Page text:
Pivot to video games: Facebook getting Twitchier

In its latest flailing attempt to be your sole destination for everything online, Facebook is hoping to become more like Twitch. The social network officially launched its ‘gaming creator pilot program’ for livestreaming on Friday, gabbing about improving video quality and letting more streamers monetise their videos. You know, Twitch stuff, on Facebook. It seems a long-term plan, still feeling out particulars, so it might amount to nothing considering how often Facebook change their minds. Or maybe, years from now, I’ll receive Facebook messages from aunts and uncles complaining about my language and how I never read their tip messages.

Facebook’s vision of livestreamed video games includes adding support for everyone streaming in 1080p at 60fps, which… yep, yep that’d be a fair start. Facebook have a lot of catching-up to do.

They’re also hoping to emulate Twitch by making streaming on Facebook viable as a job. That’s why they call it the gaming creator pilot program. Because ‘creator’ is somehow the ludicrous word we as a culture have accepted for that job.

Facebook gab about “actively exploring” letting people tip creators (see, I’m doing it too) during streams, and how they plan to open this up to more gaming creators. That’s a little limited compared to Twitch, which also has monthly subscriptions to support channels – and regular money is important if creatoring is to be a job.

They also hope to bring creator content (great, now I’m using The Other Other C-Word) across other platforms they own, like Instagram and the Oculus cybergoggles.

This is still all early days, mind. Facebook might devote serious resources to improving gaming stream and my uncle will tip me big bucks to say hi to his dog. Maybe Facebook will provide decent competition to the Amazon’s Twitch and Google’s YouTube, and we can cheer for our own favourite megacorp. Or perhaps Facebook will distracted by something shiny and change this plan in a way that screws over people who followed along.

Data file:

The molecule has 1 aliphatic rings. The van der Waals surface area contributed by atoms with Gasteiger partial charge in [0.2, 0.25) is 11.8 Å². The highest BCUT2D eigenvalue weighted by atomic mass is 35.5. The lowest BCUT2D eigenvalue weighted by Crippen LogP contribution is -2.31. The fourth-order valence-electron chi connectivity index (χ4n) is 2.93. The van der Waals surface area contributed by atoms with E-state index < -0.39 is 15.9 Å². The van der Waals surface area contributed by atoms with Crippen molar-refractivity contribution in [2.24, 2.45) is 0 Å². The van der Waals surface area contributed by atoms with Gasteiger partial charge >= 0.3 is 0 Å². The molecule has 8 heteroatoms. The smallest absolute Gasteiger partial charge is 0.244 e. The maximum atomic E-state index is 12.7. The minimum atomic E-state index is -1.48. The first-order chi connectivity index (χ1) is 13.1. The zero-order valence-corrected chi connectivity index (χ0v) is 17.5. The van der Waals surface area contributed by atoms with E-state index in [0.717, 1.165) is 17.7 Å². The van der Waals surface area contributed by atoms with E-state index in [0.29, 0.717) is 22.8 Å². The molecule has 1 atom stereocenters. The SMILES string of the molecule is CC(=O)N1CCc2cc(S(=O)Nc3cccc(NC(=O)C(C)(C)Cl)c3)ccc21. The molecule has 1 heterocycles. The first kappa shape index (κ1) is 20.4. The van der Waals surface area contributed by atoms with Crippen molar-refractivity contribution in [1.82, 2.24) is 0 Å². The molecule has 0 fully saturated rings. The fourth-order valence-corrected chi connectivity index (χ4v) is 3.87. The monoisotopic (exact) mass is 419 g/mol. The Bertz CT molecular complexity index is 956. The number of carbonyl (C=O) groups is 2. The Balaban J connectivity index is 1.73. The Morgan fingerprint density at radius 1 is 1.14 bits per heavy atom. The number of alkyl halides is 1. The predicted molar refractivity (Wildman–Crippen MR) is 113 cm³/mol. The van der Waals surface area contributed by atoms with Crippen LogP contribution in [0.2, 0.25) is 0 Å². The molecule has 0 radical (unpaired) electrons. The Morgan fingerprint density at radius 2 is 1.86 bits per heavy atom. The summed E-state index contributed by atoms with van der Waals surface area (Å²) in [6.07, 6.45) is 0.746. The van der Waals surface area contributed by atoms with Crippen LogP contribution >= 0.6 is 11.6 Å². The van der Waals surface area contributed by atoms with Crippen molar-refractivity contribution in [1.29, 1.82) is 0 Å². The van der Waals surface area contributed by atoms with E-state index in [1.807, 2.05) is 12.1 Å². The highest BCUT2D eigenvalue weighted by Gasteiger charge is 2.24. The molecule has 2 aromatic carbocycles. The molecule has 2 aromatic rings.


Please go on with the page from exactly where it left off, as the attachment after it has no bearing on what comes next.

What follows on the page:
Were I a creator (alas, I think I’m a ‘blogger’ or ‘mildly informative entertainer’), I would be very wary of relying too much on a platform known to push one approach then ditch that and look for something else. Facebook’s latest turn involves shaking off the publishers who, on Facebook’s own advice and encouragement, had switched to focus on videos. Now Facebook say actually those are actually bad so they’re focusing on promoting Facebook’s own video and streaming services. After the pivot to video comes the pivot to video games.

15 Comments

  1. Premium User Badge

    Don Reba says:

    Until the first big moral outrage about games streaming. But those almost never happen, right?

  2. Someoldguy says:

    If it’s as effective as the news feed preference about who to see first on your feed, I can confidently say it’ll have no noticeable effect. Despite prioritising all my friends I still get their posts anything from 3 hours to 3 days late, while business posts pop to the top the minute they’re posted.

    • Masked Dave says:

      Interestingly, I only have one or two people set as a favourite and I always see their stuff when it’s just be posted above all else. Maybe more-is-less?

  3. HotSoapyBeard says:

    I was going to say “I’m waiting for Facebook to push the ‘pivot to telepathy’” but that’s the kind of thing a flat-earthier would say… so i won’t

  4. Vilos Cohaagen says:

    Facebook is a tumour on society so I’ll not be going near their twitch-alike… ever.

    • April March says:

      Likewise.

      I think it’s kind of cute that I sometimes get ads saying “create an account of Facebook!” as if it thinks I haven’t created an account not because I find it a disgusting cesspool of humanity’s worst juices, but just because I haven’t heard of this cool site yet.

  5. oyog says:

    What the fuck is a Facebook?

  6. racccoon says:

    I left facebook in the beginning, lucky, games only.
    FaceBook was created by a perverted mans dream to be able to spy on his fellow students antics & kept all this information for his gratifications. He could not believe how easy they’d succumb or their gullibility, so onwards to the world.
    Facebook is a privacy invader & billions it seems, fell hook, line, & sinker. lol

  7. Ghostwise says:

    Why, in my day, to be a “creator”, you had to sew together corpses then reanimate the whole kit using electricity and chemicals.

    We had STANDARDS, I’ll tell you. Not like now.

  8. Masked Dave says:

    Makes sense.

  9. axiomatic says:

    Something I will never see as I deleted my Facebook account, to never return.

Comment on this story

HTML: Allowed code: <a href="" title=""> <abbr title=""> <acronym title=""> <b> <blockquote cite=""> <cite> <code> <del datetime=""> <em> <i> <q cite=""> <s> <strike> <strong>